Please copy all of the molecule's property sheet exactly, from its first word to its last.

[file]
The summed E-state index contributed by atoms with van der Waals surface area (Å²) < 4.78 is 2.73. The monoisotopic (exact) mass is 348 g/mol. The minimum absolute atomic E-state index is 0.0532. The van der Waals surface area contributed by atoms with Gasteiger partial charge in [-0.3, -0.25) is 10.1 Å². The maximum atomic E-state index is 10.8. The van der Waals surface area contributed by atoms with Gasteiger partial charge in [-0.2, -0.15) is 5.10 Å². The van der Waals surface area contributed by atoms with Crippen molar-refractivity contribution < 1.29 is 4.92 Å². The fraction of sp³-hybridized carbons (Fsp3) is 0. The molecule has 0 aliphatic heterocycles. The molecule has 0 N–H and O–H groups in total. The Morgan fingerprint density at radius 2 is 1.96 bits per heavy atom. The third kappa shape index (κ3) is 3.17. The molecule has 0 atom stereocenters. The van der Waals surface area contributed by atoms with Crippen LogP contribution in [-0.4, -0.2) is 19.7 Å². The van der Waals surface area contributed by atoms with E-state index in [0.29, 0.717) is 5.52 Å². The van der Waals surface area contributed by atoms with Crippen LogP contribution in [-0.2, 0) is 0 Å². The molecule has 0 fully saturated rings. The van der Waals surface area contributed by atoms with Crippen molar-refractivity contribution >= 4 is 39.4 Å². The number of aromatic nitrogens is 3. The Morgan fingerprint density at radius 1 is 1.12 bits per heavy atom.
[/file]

The summed E-state index contributed by atoms with van der Waals surface area (Å²) < 4.78 is 2.73. The monoisotopic (exact) mass is 348 g/mol. The minimum absolute atomic E-state index is 0.0532. The van der Waals surface area contributed by atoms with Gasteiger partial charge in [-0.3, -0.25) is 10.1 Å². The maximum atomic E-state index is 10.8. The van der Waals surface area contributed by atoms with Gasteiger partial charge in [-0.2, -0.15) is 5.10 Å². The van der Waals surface area contributed by atoms with Crippen molar-refractivity contribution < 1.29 is 4.92 Å². The fraction of sp³-hybridized carbons (Fsp3) is 0. The molecule has 0 aliphatic heterocycles. The molecule has 0 N–H and O–H groups in total. The Morgan fingerprint density at radius 2 is 1.96 bits per heavy atom. The third kappa shape index (κ3) is 3.17. The molecule has 0 atom stereocenters. The van der Waals surface area contributed by atoms with Crippen LogP contribution in [-0.4, -0.2) is 19.7 Å². The van der Waals surface area contributed by atoms with E-state index in [0.29, 0.717) is 5.52 Å². The van der Waals surface area contributed by atoms with Crippen LogP contribution in [-0.2, 0) is 0 Å². The molecule has 0 fully saturated rings. The van der Waals surface area contributed by atoms with Crippen molar-refractivity contribution >= 4 is 39.4 Å². The number of aromatic nitrogens is 3. The Morgan fingerprint density at radius 1 is 1.12 bits per heavy atom.